Coastal ecosystems like wetlands and sand dunes can be natural buffers for cities against storm surges and flooding. This Mississippi wetland area was destroyed by Hurricane Katrina and has been restored by the Federal Emergency Management Agency. Credit: Jennifer Smits/FEMA.Coastal ecosystems like wetlands and sand dunes can be natural buffers for cities against storm surges and flooding. This Mississippi wetland area was destroyed by Hurricane Katrina and has been restored by the Federal Emergency Management Agency. Credit: Jennifer Smits/FEMA.

Mikhail Chester, the other co-director, is an engineer and assistant professor in the School of Sustainable Engineering and the Built Environment. He had a “light bulb moment” while driving with Grimm through north Phoenix.

“Nancy said to me, ‘How do engineers use landscape design to minimize indoor heat exposure?’ I thought about it and realized that engineers don’t think about that. Landscape architects do. We realized there’s an opportunity to rethink how disciplines can come together to design infrastructure to be more resilient to extreme events,” he recalls.

When fail-safe fails
Sewage-contaminated stormwater that floods streets and pollutes drinking water sounds like a problem of developing nations. But it’s actually happening in 300 cities across the U.S. because of combined sewer overflow systems where rainwater runoff and sewage are collected in the same pipes. These systems usually deliver sewage to a treatment plant, but during times of heavy rainfall the pipe capacity is exceeded. Excess, untreated water is discharged directly into nearby streams and other bodies of water. Sometimes it overflows into the streets. (Phoenix has a divided overflow system and does not face this issue.)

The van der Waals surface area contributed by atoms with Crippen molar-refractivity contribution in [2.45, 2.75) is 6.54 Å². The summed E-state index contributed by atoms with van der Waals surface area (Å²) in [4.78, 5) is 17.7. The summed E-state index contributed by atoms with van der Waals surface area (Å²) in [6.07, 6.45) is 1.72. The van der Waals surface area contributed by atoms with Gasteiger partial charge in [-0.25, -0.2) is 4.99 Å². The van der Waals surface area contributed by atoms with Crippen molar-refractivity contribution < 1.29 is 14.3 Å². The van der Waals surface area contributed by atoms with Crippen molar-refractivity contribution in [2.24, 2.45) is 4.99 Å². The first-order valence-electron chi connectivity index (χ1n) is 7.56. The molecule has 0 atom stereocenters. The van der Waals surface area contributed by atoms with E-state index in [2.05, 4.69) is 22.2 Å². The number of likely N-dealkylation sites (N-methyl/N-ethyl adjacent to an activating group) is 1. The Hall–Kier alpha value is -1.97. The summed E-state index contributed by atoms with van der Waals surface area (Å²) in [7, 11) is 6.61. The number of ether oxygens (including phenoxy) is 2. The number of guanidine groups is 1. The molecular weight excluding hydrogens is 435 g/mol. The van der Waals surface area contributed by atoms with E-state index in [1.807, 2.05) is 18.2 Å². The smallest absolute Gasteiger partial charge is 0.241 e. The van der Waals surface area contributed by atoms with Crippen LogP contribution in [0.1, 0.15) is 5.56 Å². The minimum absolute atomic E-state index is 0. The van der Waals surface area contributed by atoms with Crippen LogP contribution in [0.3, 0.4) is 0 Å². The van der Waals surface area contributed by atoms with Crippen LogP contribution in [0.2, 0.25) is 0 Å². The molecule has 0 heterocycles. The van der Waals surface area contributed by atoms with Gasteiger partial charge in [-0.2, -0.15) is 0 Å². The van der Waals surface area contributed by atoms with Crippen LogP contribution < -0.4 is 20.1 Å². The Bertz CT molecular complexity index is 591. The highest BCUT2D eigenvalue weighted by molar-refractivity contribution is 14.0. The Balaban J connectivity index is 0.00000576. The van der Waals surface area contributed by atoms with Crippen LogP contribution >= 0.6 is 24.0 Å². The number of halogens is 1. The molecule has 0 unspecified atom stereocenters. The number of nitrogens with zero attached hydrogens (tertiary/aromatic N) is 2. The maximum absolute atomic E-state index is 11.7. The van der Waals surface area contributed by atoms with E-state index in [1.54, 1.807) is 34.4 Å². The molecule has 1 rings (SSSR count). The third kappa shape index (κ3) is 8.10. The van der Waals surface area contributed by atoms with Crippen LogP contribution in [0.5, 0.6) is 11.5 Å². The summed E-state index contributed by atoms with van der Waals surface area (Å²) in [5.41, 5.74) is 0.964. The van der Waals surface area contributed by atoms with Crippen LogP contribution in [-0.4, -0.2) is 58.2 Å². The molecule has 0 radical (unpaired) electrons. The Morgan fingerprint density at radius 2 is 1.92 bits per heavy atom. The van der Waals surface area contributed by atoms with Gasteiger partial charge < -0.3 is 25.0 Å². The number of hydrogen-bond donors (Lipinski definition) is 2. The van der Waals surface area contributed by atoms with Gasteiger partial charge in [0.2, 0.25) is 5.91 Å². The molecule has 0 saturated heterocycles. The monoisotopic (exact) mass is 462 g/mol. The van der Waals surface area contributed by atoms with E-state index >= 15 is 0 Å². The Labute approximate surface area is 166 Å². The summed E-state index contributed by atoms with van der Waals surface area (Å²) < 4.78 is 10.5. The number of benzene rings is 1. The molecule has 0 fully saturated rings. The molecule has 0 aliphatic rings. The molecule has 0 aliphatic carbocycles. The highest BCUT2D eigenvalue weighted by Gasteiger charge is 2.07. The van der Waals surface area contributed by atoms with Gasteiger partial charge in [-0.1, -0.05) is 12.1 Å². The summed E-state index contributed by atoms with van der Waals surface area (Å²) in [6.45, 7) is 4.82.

“This is not a Third World problem alone,” says Redman. “Nice icons of sustainability, like Portland, which we’re studying, have combined sewer outlets. They do get floods on their streets and sometimes they are made up of sewage as well as rainfall. It’s an under-the-rug kind of issue that people in charge don’t talk about.”